In the garden and on the road lurk deadly poisons
The beautiful season with flowers in the garden is bound to come. But what looks good can be a poisonous beauty and can be dangerous to dogs, cats and more. So it does not hurt to look around the garden with a scrutinizing look, to be astute, which potted plants can safely be bought and which flower bulbs can be buried for the next fall.
Some examples of poisonous plants and plants What they can cause:
- Agave leaves cause cramps, stomach and intestinal inflammation.
- Cyclamen causes all parts, but especially the tuber, to be poisonous (diarrhea Vomiting, convulsions, circulatory disorders, paralysis).
- Eating the Aaron staff or Calla may result in paralysis of the central nervous system until death.
- Holly berries may cause diarrhea and vomiting.
- Nibbling the cobbler's palm can cause fatal respiratory paralysis. The same applies to azalea leaves and flowers, all parts of the plant of autumn timeless plants, hyacinths, oleanders and lilies, as well as lupine seeds.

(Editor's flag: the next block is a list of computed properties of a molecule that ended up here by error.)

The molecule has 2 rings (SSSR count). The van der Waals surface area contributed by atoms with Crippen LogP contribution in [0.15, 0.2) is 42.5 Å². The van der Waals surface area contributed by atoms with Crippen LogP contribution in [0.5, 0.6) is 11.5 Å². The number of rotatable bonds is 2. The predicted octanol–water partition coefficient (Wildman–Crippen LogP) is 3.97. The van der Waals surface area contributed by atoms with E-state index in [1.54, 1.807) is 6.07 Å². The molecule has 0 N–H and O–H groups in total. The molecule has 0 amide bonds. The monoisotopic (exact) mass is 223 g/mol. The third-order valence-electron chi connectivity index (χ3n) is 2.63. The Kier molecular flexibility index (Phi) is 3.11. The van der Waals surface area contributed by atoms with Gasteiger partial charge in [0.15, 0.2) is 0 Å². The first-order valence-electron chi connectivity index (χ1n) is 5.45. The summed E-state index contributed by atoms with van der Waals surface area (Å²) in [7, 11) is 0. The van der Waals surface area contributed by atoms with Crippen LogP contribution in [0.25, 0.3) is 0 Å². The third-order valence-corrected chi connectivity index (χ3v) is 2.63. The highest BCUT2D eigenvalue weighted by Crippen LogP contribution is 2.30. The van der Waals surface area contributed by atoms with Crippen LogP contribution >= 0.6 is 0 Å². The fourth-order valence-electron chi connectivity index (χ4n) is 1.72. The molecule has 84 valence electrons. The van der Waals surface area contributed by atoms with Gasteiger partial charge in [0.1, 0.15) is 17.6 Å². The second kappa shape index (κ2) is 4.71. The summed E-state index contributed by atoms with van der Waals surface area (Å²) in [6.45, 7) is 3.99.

- Ivy leaves may cause diarrhea, vomiting and convulsions; it can also be fatal.
- Hydrangeas have the berries, leaves and bark in them: diarrhea and vomiting are at risk.
- The lily of the valley may be responsible for diarrhea, vomiting, Cardiac dysrhythmia and - like tulips - lethal circulatory failure.
- Narcissus bulbs can cause severe spasms and severe stomach/gut inflammation.
Tip: Always pay attention to what that means Animal in the garden or while walking under the nose or in the mouth. In case of doubt and in case of emergency, the four-legged friend must go immediately to the vet.Alert signals in case of intoxication
It can be life-saving to know the signals of poisoning. These include, for example:
- Frequent vomiting and increased salivation + cramps, foam on the mouth or blood in the urine and vomit
- rapid heartbeat
- circulatory collapse
- wide pupils
- breathing problems
- Inflammation of the stomach, intestines, kidneys, skin and lips. Text/Photo: Marion Friedl